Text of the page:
St. Louis Federal Reserve President James Bullard said he believes that further interest rate hikes by the central bank could drag the U.S. into a recession, according to comments he made in an interview with The Wall Street Journal. 

Bullard's stance isn't new - he has opposed much of the Fed's current stance on raising interest rates from historically low levels. Bullard, who holds a vote on Fed rate policy, told the Journal that he would even be open to cutting rates if the economy or inflation slowed more than expected. 

The Fed currently has an overnight target rate range of between 2.25% and 2.5%. It raised rates in December for the fourth time in 2018, and has signaled two rate increases this year.

Bullard's comments mirror Fed Chairman Jerome Powell's own softening stance on rate hikes in recent weeks. Amid growing pressure from President Donald Trump to keep interest rates low, Powell said that the Fed was open to changing course on the two planned rate hikes in 2019 if need be.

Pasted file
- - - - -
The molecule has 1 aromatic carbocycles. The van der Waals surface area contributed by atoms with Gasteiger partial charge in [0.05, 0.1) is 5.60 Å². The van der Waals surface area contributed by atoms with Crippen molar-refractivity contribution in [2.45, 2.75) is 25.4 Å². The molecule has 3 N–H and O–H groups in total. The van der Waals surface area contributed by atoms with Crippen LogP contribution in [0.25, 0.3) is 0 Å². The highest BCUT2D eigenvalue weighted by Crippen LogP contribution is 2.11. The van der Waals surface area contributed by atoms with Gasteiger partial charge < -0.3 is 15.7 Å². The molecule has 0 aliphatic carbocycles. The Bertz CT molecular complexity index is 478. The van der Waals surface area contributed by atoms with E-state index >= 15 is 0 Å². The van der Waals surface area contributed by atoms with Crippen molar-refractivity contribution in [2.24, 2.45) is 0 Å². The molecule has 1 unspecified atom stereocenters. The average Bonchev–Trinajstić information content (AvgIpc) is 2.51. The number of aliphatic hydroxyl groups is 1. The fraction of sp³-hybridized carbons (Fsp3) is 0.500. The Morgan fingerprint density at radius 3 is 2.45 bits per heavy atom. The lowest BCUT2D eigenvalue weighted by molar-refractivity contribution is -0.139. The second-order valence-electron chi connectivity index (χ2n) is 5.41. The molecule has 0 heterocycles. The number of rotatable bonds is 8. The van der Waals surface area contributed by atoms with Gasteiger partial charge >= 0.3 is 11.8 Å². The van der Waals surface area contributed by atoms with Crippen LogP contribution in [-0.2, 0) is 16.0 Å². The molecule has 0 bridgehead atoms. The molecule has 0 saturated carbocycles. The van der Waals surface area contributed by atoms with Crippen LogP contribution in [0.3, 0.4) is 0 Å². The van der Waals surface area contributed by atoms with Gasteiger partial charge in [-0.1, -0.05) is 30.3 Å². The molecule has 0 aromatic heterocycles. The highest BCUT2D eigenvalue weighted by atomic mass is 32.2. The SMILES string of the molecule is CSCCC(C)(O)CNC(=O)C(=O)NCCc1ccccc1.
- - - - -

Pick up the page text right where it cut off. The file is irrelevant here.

"With the muted inflation readings that we've seen coming in, we will be patient as we watch to see how the economy evolves," Powell said last week.

Powell also pushed back against Trump and defended the Federal Reserve's autonomy amid reports that Trump has been asking aides whether he has the power to fire the man he appointed a little more than a year ago. 

Atlanta Fed President Raphael Bostic, scheduled to speak at the Chattanooga Area Chamber of Commerce Breakfast on Wednesday, also suggested a cautious approach in prepared remarks when it comes to raising rates. 

Bostic said he he believes the Fed's previous 25-basis-point increase likely brought the interest rate "close to achieving a neutral policy stance."

"I say 'likely' because the neutral interest rate is not something we directly observe, but is something that we infer from mounds of data, economic and statistical models, and a healthy dose of judgment. There's a fair amount of uncertainty regarding these estimates of the neutral rate, so we need a data-dependent approach to monetary policy going forward," Bostic said. 

Chicago Fed President Charles Evans announced a similar stance in prepared remarks Wednesday, saying that Fed rate hikes should be tied to the economic environment. 

"As we move forward in this fluid environment, I will be particularly attentive to factoring the incoming information into my assessment of the economy and the balance of risks to the outlook. And it is this outlook and risk assessment that will determine my views about the appropriate monetary policy we need to follow to achieve our dual mandate objectives of price stability and maximum employment," Evans said.